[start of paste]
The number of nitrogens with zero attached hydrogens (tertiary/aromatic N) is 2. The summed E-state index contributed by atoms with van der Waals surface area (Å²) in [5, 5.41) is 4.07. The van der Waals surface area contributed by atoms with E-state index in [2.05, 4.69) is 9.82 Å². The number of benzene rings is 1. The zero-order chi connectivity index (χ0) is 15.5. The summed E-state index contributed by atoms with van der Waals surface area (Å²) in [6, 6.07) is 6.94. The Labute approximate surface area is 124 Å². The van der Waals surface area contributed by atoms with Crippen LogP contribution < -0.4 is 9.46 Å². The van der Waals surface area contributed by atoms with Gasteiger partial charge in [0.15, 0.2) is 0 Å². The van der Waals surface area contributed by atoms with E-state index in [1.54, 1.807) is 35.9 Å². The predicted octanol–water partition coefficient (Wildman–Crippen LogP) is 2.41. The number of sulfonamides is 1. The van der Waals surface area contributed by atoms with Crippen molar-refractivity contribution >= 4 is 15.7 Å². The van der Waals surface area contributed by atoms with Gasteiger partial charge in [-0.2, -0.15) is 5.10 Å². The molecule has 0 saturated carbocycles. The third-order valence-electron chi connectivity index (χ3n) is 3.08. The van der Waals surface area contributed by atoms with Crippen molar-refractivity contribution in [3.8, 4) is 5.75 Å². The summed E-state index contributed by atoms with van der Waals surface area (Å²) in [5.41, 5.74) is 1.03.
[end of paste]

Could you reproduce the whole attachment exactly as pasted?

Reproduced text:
The number of nitrogens with zero attached hydrogens (tertiary/aromatic N) is 2. The summed E-state index contributed by atoms with van der Waals surface area (Å²) in [5, 5.41) is 4.07. The van der Waals surface area contributed by atoms with E-state index in [2.05, 4.69) is 9.82 Å². The number of benzene rings is 1. The zero-order chi connectivity index (χ0) is 15.5. The summed E-state index contributed by atoms with van der Waals surface area (Å²) in [6, 6.07) is 6.94. The Labute approximate surface area is 124 Å². The van der Waals surface area contributed by atoms with Crippen LogP contribution < -0.4 is 9.46 Å². The van der Waals surface area contributed by atoms with Gasteiger partial charge in [0.15, 0.2) is 0 Å². The van der Waals surface area contributed by atoms with E-state index in [1.54, 1.807) is 35.9 Å². The predicted octanol–water partition coefficient (Wildman–Crippen LogP) is 2.41. The number of sulfonamides is 1. The van der Waals surface area contributed by atoms with Crippen molar-refractivity contribution >= 4 is 15.7 Å². The van der Waals surface area contributed by atoms with Gasteiger partial charge in [-0.2, -0.15) is 5.10 Å². The molecule has 0 saturated carbocycles. The third-order valence-electron chi connectivity index (χ3n) is 3.08. The van der Waals surface area contributed by atoms with Crippen molar-refractivity contribution in [3.8, 4) is 5.75 Å². The summed E-state index contributed by atoms with van der Waals surface area (Å²) in [5.41, 5.74) is 1.03.